Our Favorite Spanish Horror Films
You know what’s better than a hot plate of delicious Spanish food from your favorite ethnic restaurant? That same meal served up with a side of good old Spanish horror. Spain has a long history full of incredible mythology that has resulted in a genre of horror we just can’t get enough of. We’ve put together this list of Spanish films to serve as something of a primer to the style, but there are countless more out there - some full of realistic scary Halloween props and others with more horrific villains than even our scariest Halloween costumes.
The Blood-Spattered Bride
This film was created in 1972 and hearkens back to the original vampire story, Carmilla. The film is used as a platform for anti-fascism and involves a lesbian vampire seeking to separate a woman and her husband. Under the hand of Vicente Aranda, this film brings to life a newlywed couple's trip to a chilling mansion that served as the husband's childhood home. Violent dreams cause her to start pulling away from her husband and into the arms of Mircalla. Those who know will recognize this as another homage to Carmilla, to the rest of you, it’s time to read Carmilla.
The Awful Dr. Orlof
This production came together as the result of a Spanish and French corroboration and paved the way for what the horror genre in Spain was set to become. Obsession with perfection plays actively in this movie in the form of a mad surgeon trying to repair the face of his daughter with skin stolen from other women. All of this takes place with the assistance of his horrid assistant Morpho.
Horror Rises From The Tomb
This is an incredible film that blows the top off of the horror genre with the innovation it brought to the screen in its time. It all starts with severed heads, and it’s tough to go wrong from there. The head begins possessing people to try to find the rest of its body so that it can reform itself back into the powerful warlock it once was. We’re not sure where ‘Centuries dead dismembered warlock’ fits in the horror prop category, but it’d definitely make a fun Halloween costume.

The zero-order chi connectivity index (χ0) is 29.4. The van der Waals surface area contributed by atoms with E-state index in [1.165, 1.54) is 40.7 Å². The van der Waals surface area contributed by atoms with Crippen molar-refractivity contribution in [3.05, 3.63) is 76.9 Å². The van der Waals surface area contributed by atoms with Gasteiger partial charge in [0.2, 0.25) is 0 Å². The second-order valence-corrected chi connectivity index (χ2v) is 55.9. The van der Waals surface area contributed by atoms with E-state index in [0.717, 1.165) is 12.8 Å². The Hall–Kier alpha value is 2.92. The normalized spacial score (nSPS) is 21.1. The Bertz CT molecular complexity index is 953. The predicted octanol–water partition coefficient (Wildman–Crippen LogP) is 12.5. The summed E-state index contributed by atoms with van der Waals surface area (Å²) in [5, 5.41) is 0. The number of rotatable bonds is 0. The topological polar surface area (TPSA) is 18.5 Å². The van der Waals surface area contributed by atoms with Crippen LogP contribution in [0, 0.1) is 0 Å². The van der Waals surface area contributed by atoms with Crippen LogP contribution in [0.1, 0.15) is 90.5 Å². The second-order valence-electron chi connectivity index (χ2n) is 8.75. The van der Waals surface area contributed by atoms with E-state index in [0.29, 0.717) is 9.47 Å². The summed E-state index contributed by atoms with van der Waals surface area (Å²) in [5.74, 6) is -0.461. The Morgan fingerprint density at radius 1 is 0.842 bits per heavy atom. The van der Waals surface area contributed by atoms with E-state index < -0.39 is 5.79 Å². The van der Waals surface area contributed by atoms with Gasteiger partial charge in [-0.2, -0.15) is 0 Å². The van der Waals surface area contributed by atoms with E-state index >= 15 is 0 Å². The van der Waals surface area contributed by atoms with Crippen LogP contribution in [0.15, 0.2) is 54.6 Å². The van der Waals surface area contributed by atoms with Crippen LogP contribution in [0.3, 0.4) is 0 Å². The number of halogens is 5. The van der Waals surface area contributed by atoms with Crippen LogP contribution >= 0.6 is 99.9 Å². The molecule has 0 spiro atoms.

Who Can Kill A Child?
One of the most notable talents of the Spanish directors is their ability to produce visually stunning films that have storylines that involve children doing horrible things. On vacation to what they believe to be a deserted island they encounter a band of children who steadily murder all adults that come near the island.
These four movies are incredible representations of the style of horror you can expect to experience from Spanish directors. The storytelling tends towards suspense and psychological horror while playing with social elements that can serve to make the viewer distinctly uncomfortable. These movies are a significant variation from our typical fare, and we never regret taking time to explore the newest ones available. If you’re looking to diversify your horror diet then its time to sit down with a great Spanish horror film and see what the old country has to offer.
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